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Hunting in the Great Bear Rainforest

January 08, 2014  •  Leave a Comment

I just finished reading a press report issued yesterday by the Center for Responsible Travel, in Washington DC. The report entitled “Economic Impact of Bear Viewing and Bear Hunting in the Great Bear Rainforest of British Columbia” found that in 2012, eco-tourism generated 12 times more visitor spending in the Great Bear Rainforest than grizzly and black bear trophy hunting, and employed almost 500 people more.   

The study was undertaken by Stanford University researchers who interviewed bear-viewing companies, hunting guides/outfitters, visitors, and conducted in-depth interviews with government officials, First Nations leaders and hunting and wildlife viewing associations involved in the GBR. The results were then compiled using Statistics Canada’s Input-Output Model of the British Columbia economy, and other than the BC governments own figures, is perhaps the first impartial academic study to compare the two sectors. The release of the study comes amidst a controversy over bear-viewing and trophy bear hunting, in the Great Bear Rainforest which first made national headlines in September of last year when NHL player and BC resident Clayton Stoner shot and killed a grizzly bear, cutting off its head and leaving its body to rot. An act that I think most hunters would also strongly disapprove of. A year previously, Coastal First Nations representing some 20,000 First Nations people in BC, imposed a trophy hunting ban on bears throughout its lands, however the BC government maintaining that it is the sole regulatory hunting authority, continued to authorize the hunting of black and grizzly bears in the GBR.

GrizzlyBear-0017GrizzlyBear-0017A sow Grizzly Bear (Ursus arctos) in teh Great Bear Rainforest of British Columbia, Canada.














This study further identified over 50 bear-viewing companies who collectively generated an estimated client spending total of over $15 million, which is perhaps low given that only 25 of the 53 companies completed the relevant survey questions. This compares to only 4 outfitting/guide companies who collectively generated just under $1 million. The study also found that most (80%) trophy hunters are from the U.S., while bear-viewing visitors come from Europe, Asia and the U.S., and is therefore less dependent upon a single market.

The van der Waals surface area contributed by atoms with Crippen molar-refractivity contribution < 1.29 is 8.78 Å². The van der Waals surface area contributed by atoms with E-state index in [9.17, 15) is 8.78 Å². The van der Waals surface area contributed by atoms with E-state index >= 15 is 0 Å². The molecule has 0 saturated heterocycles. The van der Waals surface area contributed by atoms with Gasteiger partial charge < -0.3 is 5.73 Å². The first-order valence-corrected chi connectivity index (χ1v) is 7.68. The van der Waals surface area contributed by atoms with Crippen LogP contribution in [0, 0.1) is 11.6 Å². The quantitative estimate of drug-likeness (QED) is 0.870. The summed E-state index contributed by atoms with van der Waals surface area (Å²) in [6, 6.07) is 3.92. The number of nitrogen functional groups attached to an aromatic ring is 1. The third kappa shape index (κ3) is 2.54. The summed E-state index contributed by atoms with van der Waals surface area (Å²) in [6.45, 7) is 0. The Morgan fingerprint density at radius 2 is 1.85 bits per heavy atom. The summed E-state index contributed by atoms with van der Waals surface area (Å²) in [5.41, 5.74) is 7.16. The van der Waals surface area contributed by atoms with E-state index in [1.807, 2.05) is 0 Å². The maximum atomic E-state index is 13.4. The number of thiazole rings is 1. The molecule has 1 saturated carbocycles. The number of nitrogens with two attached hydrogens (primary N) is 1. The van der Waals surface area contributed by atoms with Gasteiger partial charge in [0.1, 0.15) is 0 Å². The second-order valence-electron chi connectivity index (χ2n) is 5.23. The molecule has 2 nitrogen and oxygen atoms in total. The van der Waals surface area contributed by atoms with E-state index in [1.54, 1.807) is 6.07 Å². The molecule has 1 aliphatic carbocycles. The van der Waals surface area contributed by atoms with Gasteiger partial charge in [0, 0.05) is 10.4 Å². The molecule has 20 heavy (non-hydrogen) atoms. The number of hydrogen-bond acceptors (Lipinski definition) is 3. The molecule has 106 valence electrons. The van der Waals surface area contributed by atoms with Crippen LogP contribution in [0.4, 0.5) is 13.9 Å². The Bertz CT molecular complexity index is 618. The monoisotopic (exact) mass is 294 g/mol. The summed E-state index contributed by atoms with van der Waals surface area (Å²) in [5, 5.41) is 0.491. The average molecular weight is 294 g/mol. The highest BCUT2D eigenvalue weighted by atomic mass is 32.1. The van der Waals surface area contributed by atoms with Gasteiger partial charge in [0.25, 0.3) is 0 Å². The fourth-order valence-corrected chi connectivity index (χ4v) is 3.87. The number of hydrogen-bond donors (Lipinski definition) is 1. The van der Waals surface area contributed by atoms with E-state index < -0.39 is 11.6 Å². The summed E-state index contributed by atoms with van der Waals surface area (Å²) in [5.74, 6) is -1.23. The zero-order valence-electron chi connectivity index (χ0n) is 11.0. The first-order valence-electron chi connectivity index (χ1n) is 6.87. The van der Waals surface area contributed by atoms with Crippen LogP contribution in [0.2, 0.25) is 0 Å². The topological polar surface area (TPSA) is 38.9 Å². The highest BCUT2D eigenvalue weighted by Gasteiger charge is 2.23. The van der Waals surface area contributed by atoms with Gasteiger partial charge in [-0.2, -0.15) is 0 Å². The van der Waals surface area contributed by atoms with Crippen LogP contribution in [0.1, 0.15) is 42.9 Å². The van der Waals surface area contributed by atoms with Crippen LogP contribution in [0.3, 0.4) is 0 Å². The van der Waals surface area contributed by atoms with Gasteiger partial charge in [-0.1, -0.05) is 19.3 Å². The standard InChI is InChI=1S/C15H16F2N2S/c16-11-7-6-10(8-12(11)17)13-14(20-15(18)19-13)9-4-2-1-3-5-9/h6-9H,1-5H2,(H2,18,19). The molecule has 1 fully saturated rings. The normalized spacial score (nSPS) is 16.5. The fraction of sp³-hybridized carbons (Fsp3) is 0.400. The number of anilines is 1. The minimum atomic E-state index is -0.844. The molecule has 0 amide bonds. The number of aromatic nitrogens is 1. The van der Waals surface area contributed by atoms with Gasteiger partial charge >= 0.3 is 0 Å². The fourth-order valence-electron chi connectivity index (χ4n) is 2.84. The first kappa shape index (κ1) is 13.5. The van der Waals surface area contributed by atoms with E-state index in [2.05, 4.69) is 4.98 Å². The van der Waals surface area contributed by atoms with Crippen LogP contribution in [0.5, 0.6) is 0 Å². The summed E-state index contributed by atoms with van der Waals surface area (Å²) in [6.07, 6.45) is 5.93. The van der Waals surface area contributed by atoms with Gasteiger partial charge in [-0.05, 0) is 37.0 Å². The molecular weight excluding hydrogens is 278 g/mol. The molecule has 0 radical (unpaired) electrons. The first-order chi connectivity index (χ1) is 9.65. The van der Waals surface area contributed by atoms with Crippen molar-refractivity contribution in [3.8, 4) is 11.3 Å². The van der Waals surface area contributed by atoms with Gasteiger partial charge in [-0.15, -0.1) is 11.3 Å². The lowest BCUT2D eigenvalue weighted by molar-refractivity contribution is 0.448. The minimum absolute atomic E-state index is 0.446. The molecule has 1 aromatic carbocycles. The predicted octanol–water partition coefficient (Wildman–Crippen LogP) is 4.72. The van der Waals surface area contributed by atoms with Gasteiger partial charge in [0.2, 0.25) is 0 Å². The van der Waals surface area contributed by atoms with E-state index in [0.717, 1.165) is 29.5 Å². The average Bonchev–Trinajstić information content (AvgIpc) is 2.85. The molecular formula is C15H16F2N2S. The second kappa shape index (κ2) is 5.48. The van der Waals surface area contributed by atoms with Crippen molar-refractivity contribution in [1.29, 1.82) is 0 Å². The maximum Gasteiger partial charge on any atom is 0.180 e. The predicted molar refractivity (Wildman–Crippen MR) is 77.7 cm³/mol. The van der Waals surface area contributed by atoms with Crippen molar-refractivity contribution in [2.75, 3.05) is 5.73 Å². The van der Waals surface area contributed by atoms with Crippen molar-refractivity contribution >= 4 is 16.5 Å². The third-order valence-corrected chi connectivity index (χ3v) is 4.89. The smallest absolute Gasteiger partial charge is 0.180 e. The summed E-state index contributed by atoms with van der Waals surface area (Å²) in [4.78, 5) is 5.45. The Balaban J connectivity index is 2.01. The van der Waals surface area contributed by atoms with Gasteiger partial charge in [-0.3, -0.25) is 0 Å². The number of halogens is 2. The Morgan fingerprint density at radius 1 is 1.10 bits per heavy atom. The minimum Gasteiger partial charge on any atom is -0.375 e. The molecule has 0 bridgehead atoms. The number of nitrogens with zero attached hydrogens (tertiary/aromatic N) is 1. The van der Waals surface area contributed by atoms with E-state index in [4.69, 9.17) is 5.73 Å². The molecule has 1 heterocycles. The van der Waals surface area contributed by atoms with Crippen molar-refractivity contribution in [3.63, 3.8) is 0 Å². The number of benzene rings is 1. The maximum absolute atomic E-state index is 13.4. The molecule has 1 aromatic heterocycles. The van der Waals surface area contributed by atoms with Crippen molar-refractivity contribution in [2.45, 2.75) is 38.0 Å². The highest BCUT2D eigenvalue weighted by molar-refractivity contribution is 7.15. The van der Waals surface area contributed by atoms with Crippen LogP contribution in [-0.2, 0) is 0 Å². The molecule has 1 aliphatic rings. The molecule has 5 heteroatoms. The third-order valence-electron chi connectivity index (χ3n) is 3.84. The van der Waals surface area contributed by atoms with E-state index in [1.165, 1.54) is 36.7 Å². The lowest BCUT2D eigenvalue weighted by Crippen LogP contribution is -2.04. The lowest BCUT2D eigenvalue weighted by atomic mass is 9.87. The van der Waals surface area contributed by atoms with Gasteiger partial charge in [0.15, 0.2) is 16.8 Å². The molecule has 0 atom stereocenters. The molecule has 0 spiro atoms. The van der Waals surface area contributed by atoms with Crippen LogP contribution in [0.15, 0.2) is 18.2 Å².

While hunting has its place, I don’t believe that place is in the GBR, and from a purely economic standpoint, this study appears to support that. After all bear-viewing companies can continue to lead groups into the GBR throughout the natural life span of a bear, whereas a guide will likely only lead a hunter to a bear once. But even if the hunter were unsuccessful, it’s doubtful to me that bear-viewing companies could achieve the same level of success taking viewers into areas where bears are regularly shot at. One only has to see the difference between a coyote accustomed to people armed with only cameras in a national park, and ones that are regularly shot at by ranchers and farmers to understand the potential viewing differences.

This is not the only time that the BC Government has been called to task over the provinces hunting polices however as in the winter of 2012 a wolf-killing contest in northeastern BC came to light. The contest offered cash prizes of up to a $1000 for the largest wolf, and $150 for the smallest (which hopefully wasn't a young pup) and limited the number of wolves to 3 per hunter. Rich Petersen, identified by the Vancouver Sun as a Fort St. John B.C. hunter and realtor, and co-organizer of the contest was quoted as saying “It’s just kind of a social thing that’s gotten bigger every year …. if you are driving down the road and see one and you happen to shoot it and you’re in this contest, you have a chance to win something.”

This story understandably drew outrage from many BC’s residents as well as public condemnation from around the world which went so far as to call for a tourism boycott of the Alaska Highway.

As I said, I believe hunting has its place, and while I personally don't hunt, I’m not opposed to those who do providing it’s done in the right areas, under proper control and regulation, and there is scientific evidence to support culling a particular species. But I’m not convinced that the Province of British Columbia has a very good handle on that right now.   

Update: For an update on this story, please see Vancouver Sun correspondent Stephen Hume's articles of March 16 and March 23, 2014.

Update: April 1, 2014 Spring Grizzly Bear Hunt now open 


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